How many times have you wondered if you're in the right job, the right career, or whether you should be doing something entirely different with your life?

Many of us have experienced this sense of doubt. For some it's daily, for others it lies dormant until an event forces a hard rethink — an illness, redundancy or becoming a new parent.

Summer is a great time to reflect on the meaning we seek from our lives and whether we are on the right track — a large part of which comes down to our relationship with our work.

What to do with 100,000 hours


Work is what we "do". It's what we typically get paid for, what we spend much of our waking hours in and end up calling our career. It's fundamental to our sense of worth and meaning.

At its very best, it's a calling, an ultimate expression of who we are and we couldn't be ourselves without. Many artists, writers, musicians and entrepreneurs may live this way but for a lot of people, that's a more difficult ask.

Some people are reluctantly doing work they hate for someone they can't stand, solely for the money to get on with what they really want to do in life — which is not work.

Except, in large part, work is life. Because it makes up half our waking hours, five days a week for almost half a century. All told, if you were born today you have the gift of more than 100,000 hours to build a life through work — a vocation.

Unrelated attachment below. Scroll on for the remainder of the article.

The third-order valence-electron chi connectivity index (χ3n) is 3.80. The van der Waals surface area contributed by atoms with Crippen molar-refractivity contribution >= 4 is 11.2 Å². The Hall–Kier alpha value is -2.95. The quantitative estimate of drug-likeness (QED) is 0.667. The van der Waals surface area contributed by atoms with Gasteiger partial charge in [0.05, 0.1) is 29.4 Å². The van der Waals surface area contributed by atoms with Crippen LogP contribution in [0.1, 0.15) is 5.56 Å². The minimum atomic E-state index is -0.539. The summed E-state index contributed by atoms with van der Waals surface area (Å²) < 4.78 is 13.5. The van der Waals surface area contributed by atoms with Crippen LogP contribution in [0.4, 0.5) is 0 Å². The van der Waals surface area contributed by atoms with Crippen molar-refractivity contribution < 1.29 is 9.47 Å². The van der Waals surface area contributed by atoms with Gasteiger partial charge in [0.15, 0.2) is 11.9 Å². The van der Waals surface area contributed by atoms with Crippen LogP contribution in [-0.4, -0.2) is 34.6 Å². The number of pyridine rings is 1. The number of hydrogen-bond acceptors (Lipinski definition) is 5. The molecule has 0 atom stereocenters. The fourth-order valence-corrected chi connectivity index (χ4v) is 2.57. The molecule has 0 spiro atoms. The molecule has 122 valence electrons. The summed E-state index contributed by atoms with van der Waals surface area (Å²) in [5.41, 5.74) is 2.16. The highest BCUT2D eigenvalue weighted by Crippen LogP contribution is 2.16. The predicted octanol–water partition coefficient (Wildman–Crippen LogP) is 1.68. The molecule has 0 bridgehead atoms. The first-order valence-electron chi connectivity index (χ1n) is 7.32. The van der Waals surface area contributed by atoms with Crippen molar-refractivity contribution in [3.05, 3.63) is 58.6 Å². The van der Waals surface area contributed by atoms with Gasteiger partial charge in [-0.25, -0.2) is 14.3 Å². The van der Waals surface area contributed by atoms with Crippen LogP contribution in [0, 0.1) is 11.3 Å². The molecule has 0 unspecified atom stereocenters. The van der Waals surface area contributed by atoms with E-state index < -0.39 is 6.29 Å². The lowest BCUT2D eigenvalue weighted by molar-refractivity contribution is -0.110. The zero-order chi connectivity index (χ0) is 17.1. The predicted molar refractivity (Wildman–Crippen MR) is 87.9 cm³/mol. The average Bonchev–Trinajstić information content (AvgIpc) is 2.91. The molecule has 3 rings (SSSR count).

That's just too large a block of our lives to be in jobs and careers that we don't find rewarding, and ideally love.

How do you know if you are? Try this exercise: each morning ask yourself, if today were the last day of your life, would you want to do what you are about to do?

Steve Jobs shared this ritual with us in a talk he gave to a class of students at Stanford University in 2005. What he was looking for was, "whenever the answer has been 'No' for too many days in a row, I know I need to change something."

If you do need to change something, how do you know what it is? Think about these three things:

What we love

Another way of understanding what we love doing is to know what motivates and draws us to make choices or pursue certain activities. Neuroscientist Dr Kerry Spackman calls these our "intrinsic drivers" in his book The Winner's Bible.

To better understand them, list all of your passions, pursuits and things that give you real joy — in life and work. For each of them, go a layer deeper and probe what exactly it is about that activity that you love.

This exercise can reveal useful and powerful personal insights that will show unexpected patterns between seemingly different types of activities.

As an architecture student at university, I was drawn to the experience of exploring possibilities and designing the blueprints to turn ideas into reality.

Looking back, architecture has become the central theme of my life since — but it's turned out to be of start-up companies, products non-profits, campaigns and more — anything but buildings.

What we believe in

Many people love the work they do but don't love those they work with. Certain values you hold strongly will need to find their match in your working environment with colleagues and importantly, the customers and clients too.